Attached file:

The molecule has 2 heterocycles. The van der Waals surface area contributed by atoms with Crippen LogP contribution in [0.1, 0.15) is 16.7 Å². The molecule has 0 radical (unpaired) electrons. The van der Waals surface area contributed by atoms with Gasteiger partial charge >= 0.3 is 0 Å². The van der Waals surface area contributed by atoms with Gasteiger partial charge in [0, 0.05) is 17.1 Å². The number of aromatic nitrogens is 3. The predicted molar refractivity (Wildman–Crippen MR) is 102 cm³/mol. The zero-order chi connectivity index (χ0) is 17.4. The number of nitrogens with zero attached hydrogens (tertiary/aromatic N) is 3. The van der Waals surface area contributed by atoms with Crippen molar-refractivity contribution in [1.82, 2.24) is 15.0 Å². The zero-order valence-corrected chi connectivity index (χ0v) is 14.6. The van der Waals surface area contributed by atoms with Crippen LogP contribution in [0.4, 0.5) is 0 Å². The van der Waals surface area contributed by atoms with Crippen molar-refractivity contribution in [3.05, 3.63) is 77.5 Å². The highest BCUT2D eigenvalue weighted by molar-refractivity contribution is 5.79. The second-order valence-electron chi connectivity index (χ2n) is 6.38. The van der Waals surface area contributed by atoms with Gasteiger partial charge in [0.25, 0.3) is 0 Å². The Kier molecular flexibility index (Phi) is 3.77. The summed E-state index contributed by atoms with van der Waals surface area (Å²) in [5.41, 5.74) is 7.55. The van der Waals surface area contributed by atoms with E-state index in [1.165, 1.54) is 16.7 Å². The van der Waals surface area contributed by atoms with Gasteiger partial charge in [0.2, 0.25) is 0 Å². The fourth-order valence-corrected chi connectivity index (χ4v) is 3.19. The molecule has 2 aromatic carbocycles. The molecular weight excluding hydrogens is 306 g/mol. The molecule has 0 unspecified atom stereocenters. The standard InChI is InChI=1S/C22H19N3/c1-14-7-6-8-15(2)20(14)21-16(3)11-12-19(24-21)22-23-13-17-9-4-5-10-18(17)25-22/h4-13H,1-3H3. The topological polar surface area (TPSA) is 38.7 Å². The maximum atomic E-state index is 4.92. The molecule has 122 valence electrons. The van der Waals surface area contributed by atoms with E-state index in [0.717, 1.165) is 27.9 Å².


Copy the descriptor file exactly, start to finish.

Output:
The molecule has 2 heterocycles. The van der Waals surface area contributed by atoms with Crippen LogP contribution in [0.1, 0.15) is 16.7 Å². The molecule has 0 radical (unpaired) electrons. The van der Waals surface area contributed by atoms with Gasteiger partial charge >= 0.3 is 0 Å². The van der Waals surface area contributed by atoms with Gasteiger partial charge in [0, 0.05) is 17.1 Å². The number of aromatic nitrogens is 3. The predicted molar refractivity (Wildman–Crippen MR) is 102 cm³/mol. The zero-order chi connectivity index (χ0) is 17.4. The number of nitrogens with zero attached hydrogens (tertiary/aromatic N) is 3. The van der Waals surface area contributed by atoms with Crippen molar-refractivity contribution in [1.82, 2.24) is 15.0 Å². The zero-order valence-corrected chi connectivity index (χ0v) is 14.6. The van der Waals surface area contributed by atoms with Crippen LogP contribution in [0.4, 0.5) is 0 Å². The van der Waals surface area contributed by atoms with Crippen molar-refractivity contribution in [3.05, 3.63) is 77.5 Å². The highest BCUT2D eigenvalue weighted by molar-refractivity contribution is 5.79. The second-order valence-electron chi connectivity index (χ2n) is 6.38. The van der Waals surface area contributed by atoms with Gasteiger partial charge in [0.25, 0.3) is 0 Å². The Kier molecular flexibility index (Phi) is 3.77. The summed E-state index contributed by atoms with van der Waals surface area (Å²) in [5.41, 5.74) is 7.55. The van der Waals surface area contributed by atoms with E-state index in [1.165, 1.54) is 16.7 Å². The van der Waals surface area contributed by atoms with Gasteiger partial charge in [0.2, 0.25) is 0 Å². The fourth-order valence-corrected chi connectivity index (χ4v) is 3.19. The molecule has 2 aromatic carbocycles. The molecular weight excluding hydrogens is 306 g/mol. The molecule has 0 unspecified atom stereocenters. The standard InChI is InChI=1S/C22H19N3/c1-14-7-6-8-15(2)20(14)21-16(3)11-12-19(24-21)22-23-13-17-9-4-5-10-18(17)25-22/h4-13H,1-3H3. The topological polar surface area (TPSA) is 38.7 Å². The maximum atomic E-state index is 4.92. The molecule has 122 valence electrons. The van der Waals surface area contributed by atoms with E-state index in [0.717, 1.165) is 27.9 Å².